Indeed, the Minnesota’s department’s former epidemiologist, Dr. Michael Osterholm, the author of the bestseller Living Terrors: What America Needs to Know to Survive the Coming Bioterrorist Catastrophe, is now director of the University of Minnesota’s Center for Infectious Disease Research and Policy, one of the nation’s most consulted authorities on the subject.
In 2003, when the world was feeling threatened by SARS, The Washington Post turned to Osterholm for comment. Also seeking the Minnesotan’s expertise on SARS, the infection that spread from Hong Kong and which was clearly the inspiration for the MEV-1 disease in Contagion? A United States of America Senate oversight committee.
“We’ve posted a message on the department’s Facebook page encouraging people to share their own reviews with us. It will be interesting to see what comments we receive,” said Stieger about how the Minnesota organization will respond to its treatment by the film.
One organization that gets far more positive, if not glowing, treatment in the film is the Centers for Disease Control.
CDC’s communications dept. has jumped on the opportunity the high-profile hit film provides for a little PR to boost both the CDC’s image and its mission of public education. CDC experts have been made available to media such as Wired Magazine for Q&As to speak about the film and “how seriously it takes its epidemiology.” The director of the CDC scored a byline at The Atlantic to write about how “Deadly Viruses Could Spread Fast.”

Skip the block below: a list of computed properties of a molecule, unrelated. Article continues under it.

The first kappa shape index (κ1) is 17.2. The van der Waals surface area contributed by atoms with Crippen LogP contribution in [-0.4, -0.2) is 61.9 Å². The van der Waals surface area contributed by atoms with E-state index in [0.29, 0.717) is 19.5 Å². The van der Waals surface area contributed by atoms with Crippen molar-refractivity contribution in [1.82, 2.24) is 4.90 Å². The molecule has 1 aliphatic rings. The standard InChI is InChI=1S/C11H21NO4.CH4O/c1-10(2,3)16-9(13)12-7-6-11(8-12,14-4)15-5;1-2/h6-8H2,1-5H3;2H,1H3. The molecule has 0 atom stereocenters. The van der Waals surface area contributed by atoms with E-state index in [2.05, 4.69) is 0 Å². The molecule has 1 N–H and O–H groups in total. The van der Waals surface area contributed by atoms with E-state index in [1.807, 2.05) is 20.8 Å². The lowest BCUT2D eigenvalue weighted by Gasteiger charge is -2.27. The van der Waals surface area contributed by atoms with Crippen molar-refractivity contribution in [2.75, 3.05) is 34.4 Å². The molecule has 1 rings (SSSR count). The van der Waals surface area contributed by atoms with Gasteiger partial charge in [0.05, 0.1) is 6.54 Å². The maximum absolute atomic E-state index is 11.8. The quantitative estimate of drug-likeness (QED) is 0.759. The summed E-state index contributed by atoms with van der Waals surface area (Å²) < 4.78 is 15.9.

On its own website, the CDC is leveraging Contagion fever to publish an official response, a piece titled “Contagion Movie: Fact and Fiction in Film,” and “How CDC Saves Lives Controlling Real Global Disease Outbreaks.”
One even has to wonder if some of the responses to the integrated marketing campaign aren’t themselves part of some viral element meant to mirror the skeptical blogger charcater in Contagion.
Yet, fueling such conspiracy theories are actions like that of Life Technologies Inc., which bought ads on YouTube against searches for “Contagion” and “CDC” to promote a video all about what the CDC does.
Life Technologies is a private coporation that works closely with the CDC to research and develop treatments to diseases the CDC is tasked with managing. Beyond the video ad buy, Life Tech’s PR department has been actively attaching the group to the CDC in articles focusing on Contagion‘s premise. Life Technologies’ instruments enabled the CDC to nail down 2009’s H1N1 “swine flu” outbreak. A year later, its earnings were up 23 percent. It would appear the company would indeed have a vested interest in assuring the CDC, and its budget, stay in the good graces of the public.